Much of this comes as a result of the Norovirus outbreak over a year ago, when nearly 700 people grew ill from eating Chipotle. In order to get to the source of the disease, corporate required all of their employees to participate in legal depositions. Many employees however, already fed up with the Chipotle’s handling of the situation, quit on the spot. “Lots of guys just didn’t want to do that, so they just straight up quit their jobs,” Smith said.

But the franchise’s lack of employees could also be attributed to the now former GM Watkins. In the months leading up to her termination she was advised by several employees to bring in new hands in anticipation of the back-to-school season. Her response was to instead shift the store’s focus on relatively minor issues.

“It’s infuriating because instead of focusing on those issues they’ll just be like ‘Hey, this one label is written wrong, do you want to be fired or not?’ They clearly just don’t care about us.”

Heather Watkins responded by pinning the crisis on their high standards. “Part of the reason why we’re short-staffed is because we’re trying to hire people that care, people that want to work here and do a great job. If you don’t want to do a great job, unfortunately, you won’t be able to work here because the standards here that Delaware County expects of us are really important.”

But the staff wasn’t the only thing overhauled after the sickness. The Powell Chipotle met with the Delaware County Health Department to outline new regulations for the store in regards to food safety. Some of the regulations include taking hourly temperature measurements, putting food on ice immediately after prep, and deep cleaning the store every so often. To ensure that all regulations are upheld, General Manager Heather Watkins had a strict policy for herself and her employees.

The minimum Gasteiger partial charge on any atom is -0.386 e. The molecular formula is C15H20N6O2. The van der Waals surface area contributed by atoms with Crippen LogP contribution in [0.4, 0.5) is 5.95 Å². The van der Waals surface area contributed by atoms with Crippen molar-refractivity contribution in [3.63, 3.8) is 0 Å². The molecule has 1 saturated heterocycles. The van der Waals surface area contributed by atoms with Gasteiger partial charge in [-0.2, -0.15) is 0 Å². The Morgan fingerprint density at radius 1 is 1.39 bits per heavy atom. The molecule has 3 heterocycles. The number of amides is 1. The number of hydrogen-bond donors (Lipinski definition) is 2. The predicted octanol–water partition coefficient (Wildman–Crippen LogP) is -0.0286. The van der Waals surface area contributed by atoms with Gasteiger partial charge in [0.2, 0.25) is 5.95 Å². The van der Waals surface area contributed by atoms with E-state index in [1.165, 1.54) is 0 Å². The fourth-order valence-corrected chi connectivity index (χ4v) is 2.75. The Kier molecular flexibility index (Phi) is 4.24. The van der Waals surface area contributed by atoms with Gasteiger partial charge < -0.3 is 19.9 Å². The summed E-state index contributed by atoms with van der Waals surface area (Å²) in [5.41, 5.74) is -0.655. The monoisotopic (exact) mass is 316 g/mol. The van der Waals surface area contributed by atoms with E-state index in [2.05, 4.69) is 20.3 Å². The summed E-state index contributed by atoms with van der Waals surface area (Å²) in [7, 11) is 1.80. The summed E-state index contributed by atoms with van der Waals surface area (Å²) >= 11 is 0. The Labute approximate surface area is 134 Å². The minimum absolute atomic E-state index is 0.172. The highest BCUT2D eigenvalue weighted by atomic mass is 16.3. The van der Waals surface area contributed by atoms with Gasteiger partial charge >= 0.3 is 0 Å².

“I literally do all the prep every morning with my team, so I’m not missing anything. Even if I have two people I’m gonna make sure everything is done correctly.” said Watkins, the sixth GM of the Powell branch.

And it seems all the rigor surrounding food safety seems to have succeeded in turning the store around. According to Watkins, they have passed EcoSure audits with a higher score than the Powell store have ever achieved. EcoLab, who conducts the audits, is a company hired by restaurants to test their food safety practices.

“It does hurt me when people talk about everyone getting sick because we’re not the same as we were a year ago; I wasn’t here a year ago, the employees that were here a year ago are not here.”

Many employees, however, are applauding the GM’s termination, saying that she was an unfair boss, and unfit to run the store. According to Smith, staffers had been asking for raises and just overall more respect, but their concerns were met with more micro-management of the store. 

Smith, one of the lowest paid and, in his opinion, hardest working employees, said “I know that me and another guy are pretty close to leaving, and if that happens, the store is f*****, because once we leave, there’s gonna be a lot of crew members who have told us ‘When you guys are gone we’re out.’ So then the understaffing problems gonna be even worse. We’re definitely on a tightrope.”

One of the employees’ main hopes is for management to raise their wages to compensate for the added stress. But when asked about it, Heather Watkins said that existing employees would not get any additional raises outside of those already agreed upon at their hiring. Despite this, she has increased the starting pay to incoming employees in order to entice them to take the job.

Before Watkins was terminated, John Smith had lost hope in the store completely, saying, “If the understaffing crisis continues to be this bad we’re definitely going under.”